Fitment of inserts €“ there are ready made inserts available from vintage suppliers for fitment however my past experiences have been that most are too short and not of a high quality. The tolerances that these are machined to are fairly general and as you are screwing them into already worn threads they never stay in, so when you remove the spark plug the insert remains attached to the plug. Ideally inserts should be machined individually to each thread requirement and locked in with a hi temperature sealer, I use an exhaust manifold sealer than cures with heat the next time the engine is started.

A few suppliers are having original style spark plugs made however the heat range is limited, they are very expensive and should one fail on the roadside and you don’t have a spare then the return journey for your machine will be in the back of a van.

1926 Harley Davidson fitted with 7/8€ to 14mm spark plug adapters.

This finally brings us to the question of €œwhat can we use in our machines today?€ Owners have their own personal preferences towards make with some having unquestionable loyalty to one particular brand. Knobsters preference is far more simple, he likes pink spark plugs (salmon to the SNAG €“ Sensitive New Age Guy) and so uses Firestone or Lodge. I really wonder about that guy €“ he even proudly showed me a photo of him wearing a dress!! Something about Scotland came into the conversation but I still don’t think that it should have been strapless and backless!

My preference is towards NGK plugs having gained confidence from them with over 30 plus years of use whereas others I ride with prefer Bosch. There doesn’t seem to be much support for the modern Champion plug for our older bikes, and yet they seem to perform quite well in modern cars. Perhaps it has something to do with modern fuel metering with injection systems whereas our machines rely on lesser stringent fuel control, old style carburettors with worn throttle slides, old jets, and constantly varying float levels.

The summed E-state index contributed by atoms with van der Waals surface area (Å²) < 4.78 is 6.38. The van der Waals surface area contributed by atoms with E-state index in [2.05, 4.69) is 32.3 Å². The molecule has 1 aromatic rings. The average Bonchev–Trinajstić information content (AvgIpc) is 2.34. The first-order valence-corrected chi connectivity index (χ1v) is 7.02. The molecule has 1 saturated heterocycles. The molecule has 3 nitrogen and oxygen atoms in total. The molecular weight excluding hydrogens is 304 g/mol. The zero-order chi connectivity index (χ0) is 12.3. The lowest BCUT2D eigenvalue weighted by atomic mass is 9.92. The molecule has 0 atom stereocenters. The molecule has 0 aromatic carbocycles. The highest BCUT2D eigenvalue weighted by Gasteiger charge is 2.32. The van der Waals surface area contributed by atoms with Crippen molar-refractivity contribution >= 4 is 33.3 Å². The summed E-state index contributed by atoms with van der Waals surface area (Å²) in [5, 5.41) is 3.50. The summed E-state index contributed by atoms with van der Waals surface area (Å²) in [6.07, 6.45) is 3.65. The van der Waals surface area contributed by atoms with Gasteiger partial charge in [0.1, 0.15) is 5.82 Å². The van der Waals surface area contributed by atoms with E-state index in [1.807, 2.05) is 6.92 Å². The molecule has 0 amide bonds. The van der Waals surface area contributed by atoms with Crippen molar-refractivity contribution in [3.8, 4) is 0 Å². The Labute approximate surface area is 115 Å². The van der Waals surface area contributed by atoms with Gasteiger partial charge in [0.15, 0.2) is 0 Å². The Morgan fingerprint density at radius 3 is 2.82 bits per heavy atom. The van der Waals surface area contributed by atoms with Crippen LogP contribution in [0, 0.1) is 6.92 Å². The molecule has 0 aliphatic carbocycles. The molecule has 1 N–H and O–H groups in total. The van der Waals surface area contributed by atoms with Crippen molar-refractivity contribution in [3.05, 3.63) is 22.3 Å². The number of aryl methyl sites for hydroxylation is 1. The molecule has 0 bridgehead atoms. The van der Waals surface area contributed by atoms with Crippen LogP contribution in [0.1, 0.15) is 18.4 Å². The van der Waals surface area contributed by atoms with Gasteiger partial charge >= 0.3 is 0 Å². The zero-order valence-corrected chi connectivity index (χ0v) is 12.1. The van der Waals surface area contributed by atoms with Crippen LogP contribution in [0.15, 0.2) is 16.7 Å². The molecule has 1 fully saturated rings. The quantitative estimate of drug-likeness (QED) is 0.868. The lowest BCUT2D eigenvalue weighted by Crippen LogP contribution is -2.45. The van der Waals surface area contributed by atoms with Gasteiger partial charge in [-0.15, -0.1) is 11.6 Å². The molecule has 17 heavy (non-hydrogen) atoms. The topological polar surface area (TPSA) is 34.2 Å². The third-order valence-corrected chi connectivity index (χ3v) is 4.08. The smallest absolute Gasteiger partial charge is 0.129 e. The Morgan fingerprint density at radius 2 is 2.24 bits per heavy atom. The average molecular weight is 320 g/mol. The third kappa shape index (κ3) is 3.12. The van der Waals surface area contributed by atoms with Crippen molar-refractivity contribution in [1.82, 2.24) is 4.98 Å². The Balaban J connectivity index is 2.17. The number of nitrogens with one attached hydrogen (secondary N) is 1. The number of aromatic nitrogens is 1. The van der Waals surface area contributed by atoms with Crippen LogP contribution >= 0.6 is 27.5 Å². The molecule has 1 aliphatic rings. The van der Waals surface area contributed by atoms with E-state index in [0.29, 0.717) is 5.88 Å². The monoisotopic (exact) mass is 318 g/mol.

We have endeavoured to put together a chart that cross references some of the older plugs used from the 1930s to the 1970s, and where they fit within the NGK range. It appears that there was a wide and varied range of plugs for the same application through this period and this has been shaped down to a few basic grades within the modern application. Supply is also an issue and can be very limiting, for example NGK have listed 2 grades for 18mm €“ A6 and A8*, and the only one readily available is the A6 (a good reason to fit 14mm adapters).

Champion KLG Lodge NGK
18mm D14, D16 M50, M60 C3-18, C1-18,CV, H1, HBV A6
D6 M80 H1P, HN18P, HV-18, 2HV A8*
14mm (1/2€ reach)** L88A, L90 F50, F70 CN, HBN B5HS
L7, L10, L85, L86 F75 C14, CC14, HN, H B6HS
L4J, L5, L81 F80 2H, 2HN B7HS
L78 F100 3HN B8HS
L62R, L60R, L57R, L77J F220 R47, R49, R50 B9HS

**Note €“ very little (if any) 14mm 3/4€ reach plugs were in use in the 1930s, with most being only 1/2€ reach. Most spark plugs in the 1920s seem to have been 18mm.

These conversions were made up from various 1960s~90s spark plug guides, and cross referenced with the NGK handbook. If you are unsure as to the correctness of the above information for your machine consult with your local motorcycle shop. They can be very helpful.

Champion

KLG

Lodge

NGK

18mm

D14, D16

M50, M60

C3-18, C1-18,CV, H1, HBV

A6

D6

M80

H1P, HN18P, HV-18, 2HV

A8*

14mm (1/2€ reach)**

L88A, L90

F50, F70

CN, HBN

B5HS

L7, L10, L85, L86

F75

C14, CC14, HN, H

B6HS

L4J, L5, L81

F80

2H, 2HN

B7HS

L78

F100

3HN

B8HS

L62R, L60R, L57R, L77J

F220

R47, R49, R50

B9HS